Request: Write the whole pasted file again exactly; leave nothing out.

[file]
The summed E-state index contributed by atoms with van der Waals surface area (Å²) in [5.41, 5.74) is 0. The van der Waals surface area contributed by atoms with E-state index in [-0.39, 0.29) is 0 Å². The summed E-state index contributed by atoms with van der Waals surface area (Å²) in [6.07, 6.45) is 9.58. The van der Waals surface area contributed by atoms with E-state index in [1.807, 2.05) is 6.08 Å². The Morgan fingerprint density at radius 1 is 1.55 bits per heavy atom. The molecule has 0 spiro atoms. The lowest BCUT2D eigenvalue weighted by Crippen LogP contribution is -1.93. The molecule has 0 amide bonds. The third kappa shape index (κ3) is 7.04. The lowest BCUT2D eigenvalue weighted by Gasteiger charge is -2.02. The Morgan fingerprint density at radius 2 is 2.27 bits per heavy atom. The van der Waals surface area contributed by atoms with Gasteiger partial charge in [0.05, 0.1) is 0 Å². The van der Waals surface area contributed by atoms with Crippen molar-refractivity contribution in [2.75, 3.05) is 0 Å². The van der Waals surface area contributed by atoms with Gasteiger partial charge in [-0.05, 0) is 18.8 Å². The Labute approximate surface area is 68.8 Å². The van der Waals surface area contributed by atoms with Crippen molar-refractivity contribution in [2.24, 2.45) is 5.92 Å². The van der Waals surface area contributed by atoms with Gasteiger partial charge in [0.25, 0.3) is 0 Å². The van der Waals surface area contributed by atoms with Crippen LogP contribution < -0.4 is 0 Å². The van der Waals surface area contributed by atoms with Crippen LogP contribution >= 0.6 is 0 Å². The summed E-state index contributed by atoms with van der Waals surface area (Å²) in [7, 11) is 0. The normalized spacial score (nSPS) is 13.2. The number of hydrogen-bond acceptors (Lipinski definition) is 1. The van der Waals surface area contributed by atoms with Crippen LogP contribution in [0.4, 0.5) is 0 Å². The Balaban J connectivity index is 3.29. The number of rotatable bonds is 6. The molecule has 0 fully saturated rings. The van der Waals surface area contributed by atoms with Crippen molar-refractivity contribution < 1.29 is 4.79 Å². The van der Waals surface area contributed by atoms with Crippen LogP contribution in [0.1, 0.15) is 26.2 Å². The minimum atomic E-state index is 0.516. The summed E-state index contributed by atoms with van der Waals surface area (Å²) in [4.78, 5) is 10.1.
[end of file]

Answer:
The summed E-state index contributed by atoms with van der Waals surface area (Å²) in [5.41, 5.74) is 0. The van der Waals surface area contributed by atoms with E-state index in [-0.39, 0.29) is 0 Å². The summed E-state index contributed by atoms with van der Waals surface area (Å²) in [6.07, 6.45) is 9.58. The van der Waals surface area contributed by atoms with E-state index in [1.807, 2.05) is 6.08 Å². The Morgan fingerprint density at radius 1 is 1.55 bits per heavy atom. The molecule has 0 spiro atoms. The lowest BCUT2D eigenvalue weighted by Crippen LogP contribution is -1.93. The molecule has 0 amide bonds. The third kappa shape index (κ3) is 7.04. The lowest BCUT2D eigenvalue weighted by Gasteiger charge is -2.02. The Morgan fingerprint density at radius 2 is 2.27 bits per heavy atom. The van der Waals surface area contributed by atoms with Gasteiger partial charge in [0.05, 0.1) is 0 Å². The van der Waals surface area contributed by atoms with Crippen molar-refractivity contribution in [2.75, 3.05) is 0 Å². The van der Waals surface area contributed by atoms with Gasteiger partial charge in [-0.05, 0) is 18.8 Å². The Labute approximate surface area is 68.8 Å². The van der Waals surface area contributed by atoms with Crippen molar-refractivity contribution in [2.24, 2.45) is 5.92 Å². The van der Waals surface area contributed by atoms with Gasteiger partial charge in [0.25, 0.3) is 0 Å². The van der Waals surface area contributed by atoms with Crippen LogP contribution < -0.4 is 0 Å². The van der Waals surface area contributed by atoms with Crippen LogP contribution >= 0.6 is 0 Å². The summed E-state index contributed by atoms with van der Waals surface area (Å²) in [7, 11) is 0. The normalized spacial score (nSPS) is 13.2. The number of hydrogen-bond acceptors (Lipinski definition) is 1. The van der Waals surface area contributed by atoms with Crippen LogP contribution in [0.4, 0.5) is 0 Å². The Balaban J connectivity index is 3.29. The number of rotatable bonds is 6. The molecule has 0 fully saturated rings. The van der Waals surface area contributed by atoms with Crippen molar-refractivity contribution < 1.29 is 4.79 Å². The van der Waals surface area contributed by atoms with Crippen LogP contribution in [0.1, 0.15) is 26.2 Å². The minimum atomic E-state index is 0.516. The summed E-state index contributed by atoms with van der Waals surface area (Å²) in [4.78, 5) is 10.1.